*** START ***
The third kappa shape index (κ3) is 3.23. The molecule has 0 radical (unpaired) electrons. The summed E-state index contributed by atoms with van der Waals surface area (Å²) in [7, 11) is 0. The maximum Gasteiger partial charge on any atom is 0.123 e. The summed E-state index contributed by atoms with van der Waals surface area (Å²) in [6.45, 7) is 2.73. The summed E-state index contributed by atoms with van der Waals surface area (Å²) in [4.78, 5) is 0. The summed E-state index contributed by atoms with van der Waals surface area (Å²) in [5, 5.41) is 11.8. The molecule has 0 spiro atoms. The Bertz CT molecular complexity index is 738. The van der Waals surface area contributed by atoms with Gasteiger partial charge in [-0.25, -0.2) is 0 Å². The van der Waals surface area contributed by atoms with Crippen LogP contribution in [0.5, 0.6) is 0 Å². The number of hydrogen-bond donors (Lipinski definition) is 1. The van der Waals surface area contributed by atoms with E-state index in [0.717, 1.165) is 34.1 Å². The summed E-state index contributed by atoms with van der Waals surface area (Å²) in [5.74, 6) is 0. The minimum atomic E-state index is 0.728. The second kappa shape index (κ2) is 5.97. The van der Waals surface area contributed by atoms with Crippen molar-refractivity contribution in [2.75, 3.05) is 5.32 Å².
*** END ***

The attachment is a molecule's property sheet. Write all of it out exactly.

The third kappa shape index (κ3) is 3.23. The molecule has 0 radical (unpaired) electrons. The summed E-state index contributed by atoms with van der Waals surface area (Å²) in [7, 11) is 0. The maximum Gasteiger partial charge on any atom is 0.123 e. The summed E-state index contributed by atoms with van der Waals surface area (Å²) in [6.45, 7) is 2.73. The summed E-state index contributed by atoms with van der Waals surface area (Å²) in [4.78, 5) is 0. The summed E-state index contributed by atoms with van der Waals surface area (Å²) in [5, 5.41) is 11.8. The molecule has 0 spiro atoms. The Bertz CT molecular complexity index is 738. The van der Waals surface area contributed by atoms with Gasteiger partial charge in [-0.25, -0.2) is 0 Å². The van der Waals surface area contributed by atoms with Crippen LogP contribution in [0.5, 0.6) is 0 Å². The number of hydrogen-bond donors (Lipinski definition) is 1. The van der Waals surface area contributed by atoms with E-state index in [0.717, 1.165) is 34.1 Å². The summed E-state index contributed by atoms with van der Waals surface area (Å²) in [5.74, 6) is 0. The minimum atomic E-state index is 0.728. The second kappa shape index (κ2) is 5.97. The van der Waals surface area contributed by atoms with Crippen molar-refractivity contribution in [2.75, 3.05) is 5.32 Å².